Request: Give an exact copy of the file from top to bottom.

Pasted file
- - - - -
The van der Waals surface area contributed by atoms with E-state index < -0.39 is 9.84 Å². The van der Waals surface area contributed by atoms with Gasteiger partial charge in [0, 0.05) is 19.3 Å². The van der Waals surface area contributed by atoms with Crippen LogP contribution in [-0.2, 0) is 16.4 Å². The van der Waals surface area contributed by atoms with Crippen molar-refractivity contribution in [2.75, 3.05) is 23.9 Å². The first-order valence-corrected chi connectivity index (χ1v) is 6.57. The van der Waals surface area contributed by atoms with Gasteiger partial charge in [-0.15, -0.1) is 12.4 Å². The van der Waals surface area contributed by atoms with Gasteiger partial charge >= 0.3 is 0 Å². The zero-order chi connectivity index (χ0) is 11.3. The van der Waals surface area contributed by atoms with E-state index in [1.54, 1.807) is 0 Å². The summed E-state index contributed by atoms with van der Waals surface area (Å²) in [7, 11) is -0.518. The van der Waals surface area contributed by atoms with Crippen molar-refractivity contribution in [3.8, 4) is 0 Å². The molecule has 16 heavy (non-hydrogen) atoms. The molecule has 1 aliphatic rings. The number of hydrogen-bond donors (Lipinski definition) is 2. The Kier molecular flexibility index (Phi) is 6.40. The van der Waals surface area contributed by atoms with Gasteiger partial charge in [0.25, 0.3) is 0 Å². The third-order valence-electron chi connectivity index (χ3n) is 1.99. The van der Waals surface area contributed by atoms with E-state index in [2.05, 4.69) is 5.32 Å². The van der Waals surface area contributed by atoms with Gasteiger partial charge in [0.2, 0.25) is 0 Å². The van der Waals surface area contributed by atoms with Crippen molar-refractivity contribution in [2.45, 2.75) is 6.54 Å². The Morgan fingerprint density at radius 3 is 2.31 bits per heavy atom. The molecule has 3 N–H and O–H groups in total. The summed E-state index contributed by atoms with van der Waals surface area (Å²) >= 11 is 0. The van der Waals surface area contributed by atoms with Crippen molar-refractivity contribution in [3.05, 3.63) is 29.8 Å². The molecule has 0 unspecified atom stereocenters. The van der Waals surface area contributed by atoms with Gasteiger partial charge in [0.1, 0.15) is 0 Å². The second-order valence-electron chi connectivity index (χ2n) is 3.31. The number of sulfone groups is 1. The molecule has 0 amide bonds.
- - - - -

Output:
The van der Waals surface area contributed by atoms with E-state index < -0.39 is 9.84 Å². The van der Waals surface area contributed by atoms with Gasteiger partial charge in [0, 0.05) is 19.3 Å². The van der Waals surface area contributed by atoms with Crippen LogP contribution in [-0.2, 0) is 16.4 Å². The van der Waals surface area contributed by atoms with Crippen molar-refractivity contribution in [2.75, 3.05) is 23.9 Å². The first-order valence-corrected chi connectivity index (χ1v) is 6.57. The van der Waals surface area contributed by atoms with Gasteiger partial charge in [-0.15, -0.1) is 12.4 Å². The van der Waals surface area contributed by atoms with Gasteiger partial charge >= 0.3 is 0 Å². The zero-order chi connectivity index (χ0) is 11.3. The van der Waals surface area contributed by atoms with E-state index in [1.54, 1.807) is 0 Å². The summed E-state index contributed by atoms with van der Waals surface area (Å²) in [7, 11) is -0.518. The van der Waals surface area contributed by atoms with Crippen molar-refractivity contribution in [3.8, 4) is 0 Å². The molecule has 16 heavy (non-hydrogen) atoms. The molecule has 1 aliphatic rings. The number of hydrogen-bond donors (Lipinski definition) is 2. The Kier molecular flexibility index (Phi) is 6.40. The van der Waals surface area contributed by atoms with Gasteiger partial charge in [0.25, 0.3) is 0 Å². The third-order valence-electron chi connectivity index (χ3n) is 1.99. The van der Waals surface area contributed by atoms with E-state index in [2.05, 4.69) is 5.32 Å². The van der Waals surface area contributed by atoms with Gasteiger partial charge in [0.2, 0.25) is 0 Å². The van der Waals surface area contributed by atoms with Crippen molar-refractivity contribution in [2.45, 2.75) is 6.54 Å². The Morgan fingerprint density at radius 3 is 2.31 bits per heavy atom. The molecule has 3 N–H and O–H groups in total. The summed E-state index contributed by atoms with van der Waals surface area (Å²) >= 11 is 0. The van der Waals surface area contributed by atoms with Crippen molar-refractivity contribution in [3.05, 3.63) is 29.8 Å². The molecule has 0 unspecified atom stereocenters. The van der Waals surface area contributed by atoms with Gasteiger partial charge in [0.1, 0.15) is 0 Å². The second-order valence-electron chi connectivity index (χ2n) is 3.31. The number of sulfone groups is 1. The molecule has 0 amide bonds.